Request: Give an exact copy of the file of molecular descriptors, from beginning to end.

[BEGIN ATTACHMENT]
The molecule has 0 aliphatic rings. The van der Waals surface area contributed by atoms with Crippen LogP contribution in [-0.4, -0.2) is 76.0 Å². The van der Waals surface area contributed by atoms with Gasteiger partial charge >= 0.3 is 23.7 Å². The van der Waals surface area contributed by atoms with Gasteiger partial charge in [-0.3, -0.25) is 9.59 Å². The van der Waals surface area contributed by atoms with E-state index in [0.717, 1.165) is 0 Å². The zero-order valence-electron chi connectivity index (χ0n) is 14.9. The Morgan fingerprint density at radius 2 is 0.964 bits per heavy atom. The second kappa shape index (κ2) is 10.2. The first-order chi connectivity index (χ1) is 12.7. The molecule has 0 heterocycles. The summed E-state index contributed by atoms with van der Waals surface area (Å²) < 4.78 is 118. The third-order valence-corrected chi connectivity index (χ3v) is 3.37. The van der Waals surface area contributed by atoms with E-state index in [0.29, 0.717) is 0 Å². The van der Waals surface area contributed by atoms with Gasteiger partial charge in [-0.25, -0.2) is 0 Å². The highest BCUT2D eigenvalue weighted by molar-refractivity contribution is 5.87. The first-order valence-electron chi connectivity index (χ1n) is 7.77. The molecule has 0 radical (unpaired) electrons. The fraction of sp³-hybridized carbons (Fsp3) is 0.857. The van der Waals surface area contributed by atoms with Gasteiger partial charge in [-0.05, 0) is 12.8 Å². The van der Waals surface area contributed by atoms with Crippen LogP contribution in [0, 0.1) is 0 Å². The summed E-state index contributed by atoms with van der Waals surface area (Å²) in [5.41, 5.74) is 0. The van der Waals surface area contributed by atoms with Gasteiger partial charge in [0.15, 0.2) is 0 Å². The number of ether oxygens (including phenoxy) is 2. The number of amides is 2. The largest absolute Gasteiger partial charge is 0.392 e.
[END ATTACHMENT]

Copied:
The molecule has 0 aliphatic rings. The van der Waals surface area contributed by atoms with Crippen LogP contribution in [-0.4, -0.2) is 76.0 Å². The van der Waals surface area contributed by atoms with Gasteiger partial charge >= 0.3 is 23.7 Å². The van der Waals surface area contributed by atoms with Gasteiger partial charge in [-0.3, -0.25) is 9.59 Å². The van der Waals surface area contributed by atoms with E-state index in [0.717, 1.165) is 0 Å². The zero-order valence-electron chi connectivity index (χ0n) is 14.9. The Morgan fingerprint density at radius 2 is 0.964 bits per heavy atom. The second kappa shape index (κ2) is 10.2. The first-order chi connectivity index (χ1) is 12.7. The molecule has 0 heterocycles. The summed E-state index contributed by atoms with van der Waals surface area (Å²) < 4.78 is 118. The third-order valence-corrected chi connectivity index (χ3v) is 3.37. The van der Waals surface area contributed by atoms with E-state index in [0.29, 0.717) is 0 Å². The van der Waals surface area contributed by atoms with Gasteiger partial charge in [-0.25, -0.2) is 0 Å². The highest BCUT2D eigenvalue weighted by molar-refractivity contribution is 5.87. The first-order valence-electron chi connectivity index (χ1n) is 7.77. The molecule has 0 radical (unpaired) electrons. The fraction of sp³-hybridized carbons (Fsp3) is 0.857. The van der Waals surface area contributed by atoms with Gasteiger partial charge in [-0.05, 0) is 12.8 Å². The van der Waals surface area contributed by atoms with Crippen LogP contribution in [0, 0.1) is 0 Å². The summed E-state index contributed by atoms with van der Waals surface area (Å²) in [5.41, 5.74) is 0. The van der Waals surface area contributed by atoms with Gasteiger partial charge in [0.15, 0.2) is 0 Å². The number of ether oxygens (including phenoxy) is 2. The number of amides is 2. The largest absolute Gasteiger partial charge is 0.392 e.